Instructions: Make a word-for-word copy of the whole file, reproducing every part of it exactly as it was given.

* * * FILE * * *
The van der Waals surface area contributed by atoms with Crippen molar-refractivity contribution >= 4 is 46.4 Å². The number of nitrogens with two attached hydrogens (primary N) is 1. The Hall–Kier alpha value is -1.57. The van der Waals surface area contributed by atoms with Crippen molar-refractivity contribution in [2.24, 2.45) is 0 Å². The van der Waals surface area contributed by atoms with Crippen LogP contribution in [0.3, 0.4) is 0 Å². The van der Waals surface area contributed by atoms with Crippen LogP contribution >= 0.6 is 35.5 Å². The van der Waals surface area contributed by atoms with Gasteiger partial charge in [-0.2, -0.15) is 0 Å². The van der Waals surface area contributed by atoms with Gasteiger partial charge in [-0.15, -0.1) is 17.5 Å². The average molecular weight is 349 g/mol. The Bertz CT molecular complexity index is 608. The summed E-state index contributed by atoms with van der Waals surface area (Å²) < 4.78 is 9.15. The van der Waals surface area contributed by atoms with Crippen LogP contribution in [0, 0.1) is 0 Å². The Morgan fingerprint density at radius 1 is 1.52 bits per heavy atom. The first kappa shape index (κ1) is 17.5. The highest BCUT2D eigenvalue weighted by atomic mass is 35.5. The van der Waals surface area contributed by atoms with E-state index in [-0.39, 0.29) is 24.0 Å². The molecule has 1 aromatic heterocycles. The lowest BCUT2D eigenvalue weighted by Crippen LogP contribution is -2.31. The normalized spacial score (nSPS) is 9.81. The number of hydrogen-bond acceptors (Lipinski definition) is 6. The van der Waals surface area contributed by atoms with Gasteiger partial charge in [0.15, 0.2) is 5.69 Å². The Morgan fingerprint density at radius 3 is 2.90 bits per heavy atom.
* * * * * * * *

The van der Waals surface area contributed by atoms with Crippen molar-refractivity contribution >= 4 is 46.4 Å². The number of nitrogens with two attached hydrogens (primary N) is 1. The Hall–Kier alpha value is -1.57. The van der Waals surface area contributed by atoms with Crippen molar-refractivity contribution in [2.24, 2.45) is 0 Å². The van der Waals surface area contributed by atoms with Crippen LogP contribution in [0.3, 0.4) is 0 Å². The van der Waals surface area contributed by atoms with Crippen LogP contribution >= 0.6 is 35.5 Å². The van der Waals surface area contributed by atoms with Gasteiger partial charge in [-0.2, -0.15) is 0 Å². The van der Waals surface area contributed by atoms with Gasteiger partial charge in [-0.15, -0.1) is 17.5 Å². The average molecular weight is 349 g/mol. The Bertz CT molecular complexity index is 608. The summed E-state index contributed by atoms with van der Waals surface area (Å²) < 4.78 is 9.15. The van der Waals surface area contributed by atoms with Crippen LogP contribution in [0, 0.1) is 0 Å². The Morgan fingerprint density at radius 1 is 1.52 bits per heavy atom. The first kappa shape index (κ1) is 17.5. The highest BCUT2D eigenvalue weighted by atomic mass is 35.5. The van der Waals surface area contributed by atoms with E-state index in [-0.39, 0.29) is 24.0 Å². The molecule has 1 aromatic heterocycles. The lowest BCUT2D eigenvalue weighted by Crippen LogP contribution is -2.31. The normalized spacial score (nSPS) is 9.81. The number of hydrogen-bond acceptors (Lipinski definition) is 6. The van der Waals surface area contributed by atoms with Gasteiger partial charge in [0.15, 0.2) is 5.69 Å². The Morgan fingerprint density at radius 3 is 2.90 bits per heavy atom.